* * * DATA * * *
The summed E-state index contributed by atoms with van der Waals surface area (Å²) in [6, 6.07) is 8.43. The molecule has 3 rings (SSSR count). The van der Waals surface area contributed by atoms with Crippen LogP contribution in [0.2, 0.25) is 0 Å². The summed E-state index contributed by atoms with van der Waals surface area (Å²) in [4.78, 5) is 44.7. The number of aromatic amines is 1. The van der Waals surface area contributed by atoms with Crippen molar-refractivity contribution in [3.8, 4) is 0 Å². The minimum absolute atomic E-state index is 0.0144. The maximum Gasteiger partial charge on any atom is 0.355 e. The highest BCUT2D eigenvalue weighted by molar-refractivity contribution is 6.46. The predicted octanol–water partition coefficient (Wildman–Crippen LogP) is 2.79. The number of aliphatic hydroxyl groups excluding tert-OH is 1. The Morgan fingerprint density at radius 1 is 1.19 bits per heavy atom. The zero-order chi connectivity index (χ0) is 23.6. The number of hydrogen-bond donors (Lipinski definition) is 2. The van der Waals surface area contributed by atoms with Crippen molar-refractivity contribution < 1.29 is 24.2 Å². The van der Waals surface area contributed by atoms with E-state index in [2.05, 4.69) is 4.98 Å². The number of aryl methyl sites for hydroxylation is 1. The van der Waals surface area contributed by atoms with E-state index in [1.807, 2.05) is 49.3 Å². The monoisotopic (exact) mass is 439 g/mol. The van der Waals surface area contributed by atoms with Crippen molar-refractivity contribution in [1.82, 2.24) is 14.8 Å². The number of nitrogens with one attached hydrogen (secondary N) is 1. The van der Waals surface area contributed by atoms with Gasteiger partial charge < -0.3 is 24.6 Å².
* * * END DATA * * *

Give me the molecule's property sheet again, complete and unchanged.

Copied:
The summed E-state index contributed by atoms with van der Waals surface area (Å²) in [6, 6.07) is 8.43. The molecule has 3 rings (SSSR count). The van der Waals surface area contributed by atoms with Crippen LogP contribution in [0.2, 0.25) is 0 Å². The summed E-state index contributed by atoms with van der Waals surface area (Å²) in [4.78, 5) is 44.7. The number of aromatic amines is 1. The van der Waals surface area contributed by atoms with Crippen molar-refractivity contribution in [3.8, 4) is 0 Å². The minimum absolute atomic E-state index is 0.0144. The maximum Gasteiger partial charge on any atom is 0.355 e. The highest BCUT2D eigenvalue weighted by molar-refractivity contribution is 6.46. The predicted octanol–water partition coefficient (Wildman–Crippen LogP) is 2.79. The number of aliphatic hydroxyl groups excluding tert-OH is 1. The Morgan fingerprint density at radius 1 is 1.19 bits per heavy atom. The zero-order chi connectivity index (χ0) is 23.6. The number of hydrogen-bond donors (Lipinski definition) is 2. The van der Waals surface area contributed by atoms with Crippen molar-refractivity contribution < 1.29 is 24.2 Å². The van der Waals surface area contributed by atoms with E-state index in [2.05, 4.69) is 4.98 Å². The number of aryl methyl sites for hydroxylation is 1. The van der Waals surface area contributed by atoms with E-state index in [1.807, 2.05) is 49.3 Å². The monoisotopic (exact) mass is 439 g/mol. The van der Waals surface area contributed by atoms with Crippen molar-refractivity contribution in [1.82, 2.24) is 14.8 Å². The number of nitrogens with one attached hydrogen (secondary N) is 1. The van der Waals surface area contributed by atoms with Gasteiger partial charge < -0.3 is 24.6 Å².